One project that AquaGen started up in 2005, was to make a precise map of the genetic markers that make certain salmon individuals resistant to the IPN (infectious pancreatic necrosis) virus.
A collaboration with the Centre for Integrative Genetics (CIGENE), at the Norwegian University of Life Sciences, and the Norwegian Institute of Food, Fisheries and Aquaculture Research (Nofima).
Only the first step
Over the years this virus has been the cause of major disease outbreaks at fish farms around the world. The research project has paid off.
“The IPN project has been a huge success,” says Nina Santi, head of R&D at AquaGen.
“Since we started using eggs from fish with the desired traits, the number of IPN outbreaks in Norway has dropped from 200 per year to 50.”
The project also illustrates the progress to be gained from knowing the complete salmon genome.
“After the IPN markers were identified in 2007, we have been working for seven years on mapping the mechanism for resistance to the IPN virus. Had we had access to the genome sequence now being made public, it would have saved us several years,” says Santi.
She stresses that the sequence is only the first step.
“Now we know the genome of one individual, which the scientists named Sally, but we are more interested in understanding the variations between individuals.”
The researchers' next step is to sequence different generations of fish in order to find out, for example, which of them is most resistant to disease and exhibits good growth and red fillet colour.
Benefit the entire aquaculture industry
Researchers and industry involved with other salmonids such as rainbow trout, char and Pacific salmon will also find useful applications for this new tool.
“This will strengthen salmon-related research in many fields, from physiology and genetics to nutrition and reproduction,” says Kjell Maroni of the Norwegian Seafood Research Fund (FHF).
“It will also open up more possibilities for international cooperation, which will benefit the entire aquaculture industry,” he says.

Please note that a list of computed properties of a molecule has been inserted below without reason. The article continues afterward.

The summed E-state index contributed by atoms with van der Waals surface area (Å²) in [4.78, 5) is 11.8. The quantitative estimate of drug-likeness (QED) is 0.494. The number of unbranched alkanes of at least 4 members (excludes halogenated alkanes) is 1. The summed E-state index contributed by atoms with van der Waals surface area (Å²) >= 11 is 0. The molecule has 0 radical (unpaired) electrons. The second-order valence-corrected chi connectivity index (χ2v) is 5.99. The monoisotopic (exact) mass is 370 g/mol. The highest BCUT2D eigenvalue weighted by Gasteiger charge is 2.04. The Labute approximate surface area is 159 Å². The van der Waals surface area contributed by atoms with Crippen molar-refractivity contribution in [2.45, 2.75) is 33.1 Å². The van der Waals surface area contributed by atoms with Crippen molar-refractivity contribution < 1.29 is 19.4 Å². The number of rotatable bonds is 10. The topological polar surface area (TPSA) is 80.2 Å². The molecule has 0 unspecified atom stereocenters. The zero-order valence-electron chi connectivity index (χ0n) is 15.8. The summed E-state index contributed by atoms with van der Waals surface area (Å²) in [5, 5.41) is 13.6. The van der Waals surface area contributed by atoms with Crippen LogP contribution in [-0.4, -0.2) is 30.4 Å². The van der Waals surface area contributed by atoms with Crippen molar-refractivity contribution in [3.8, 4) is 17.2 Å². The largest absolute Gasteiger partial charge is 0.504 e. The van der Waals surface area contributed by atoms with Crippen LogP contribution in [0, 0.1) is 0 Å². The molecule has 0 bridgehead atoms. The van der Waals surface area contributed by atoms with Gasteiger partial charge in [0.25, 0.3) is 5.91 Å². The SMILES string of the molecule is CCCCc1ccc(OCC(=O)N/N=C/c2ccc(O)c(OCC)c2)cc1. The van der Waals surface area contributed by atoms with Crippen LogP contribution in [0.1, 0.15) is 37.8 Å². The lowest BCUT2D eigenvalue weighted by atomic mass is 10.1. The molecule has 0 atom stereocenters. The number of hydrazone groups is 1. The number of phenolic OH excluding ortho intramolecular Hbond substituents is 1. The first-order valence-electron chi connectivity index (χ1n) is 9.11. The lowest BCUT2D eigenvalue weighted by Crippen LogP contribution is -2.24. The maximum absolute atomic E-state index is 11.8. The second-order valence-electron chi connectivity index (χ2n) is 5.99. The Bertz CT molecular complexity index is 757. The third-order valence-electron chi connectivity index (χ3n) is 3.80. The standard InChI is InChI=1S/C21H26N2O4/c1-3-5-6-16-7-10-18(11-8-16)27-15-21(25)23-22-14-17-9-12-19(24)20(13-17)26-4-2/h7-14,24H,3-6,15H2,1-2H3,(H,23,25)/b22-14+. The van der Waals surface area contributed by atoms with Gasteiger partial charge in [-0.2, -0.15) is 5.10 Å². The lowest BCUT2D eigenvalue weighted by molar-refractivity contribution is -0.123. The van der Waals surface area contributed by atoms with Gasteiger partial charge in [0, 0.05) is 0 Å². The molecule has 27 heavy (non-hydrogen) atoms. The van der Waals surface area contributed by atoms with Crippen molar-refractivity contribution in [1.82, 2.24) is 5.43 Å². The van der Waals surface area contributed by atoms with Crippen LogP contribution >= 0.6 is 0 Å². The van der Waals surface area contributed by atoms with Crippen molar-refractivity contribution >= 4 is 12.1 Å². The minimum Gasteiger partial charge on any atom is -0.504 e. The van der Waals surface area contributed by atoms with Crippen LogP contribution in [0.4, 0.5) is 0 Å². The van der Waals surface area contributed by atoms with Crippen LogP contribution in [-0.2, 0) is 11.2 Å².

Extraordinary potential to create value
Survival rates just a few percent higher translate into major earnings for the Norwegian aquaculture industry, where the annual turnover is NOK 45 billion (approximately 5,6 billion Euro/7,6 billion Dollars), according to Odd Magne Rødseth, Chairman of the Board at AquaGen.
“In the past 15 to 20 years, viruses have been the primary cause of mortality. What we are seeing now is the result of better selective breeding programmes focused on disease resistance,” Rødseth explains.
Mortality has dropped four to five percent for the latest year-class of salmon. This is due to what is in effect the elimination of IPN, thanks to practical application of new knowledge about the salmon genome. This increase in survival means an additional profit of NOK 2.6 billion (approximately 320 million Euro/440 million Dollars).
Rødseth is certain that it will become cheaper and faster to find other significant genes in the future, now that the entire salmon genome has been sequenced and made available.
“In the next three to five years, we will probably be hearing more success stories,” Rødseth predicts.
Must be used
Bergseth emphasises how crucial it is to use the sequence now that it has been obtained:
“Now we have a new textbook at our disposal, but it won’t help if we don’t consult it. Salmon is Norway’s most important production animal, and we have invested a great deal in the genome project. Now we need to continue to invest in R&D to translate that knowledge into products of value,” Bergseth concludes.
Read the Norwegian version of this article at forskning.no
Translated by: Carol B. Eckmann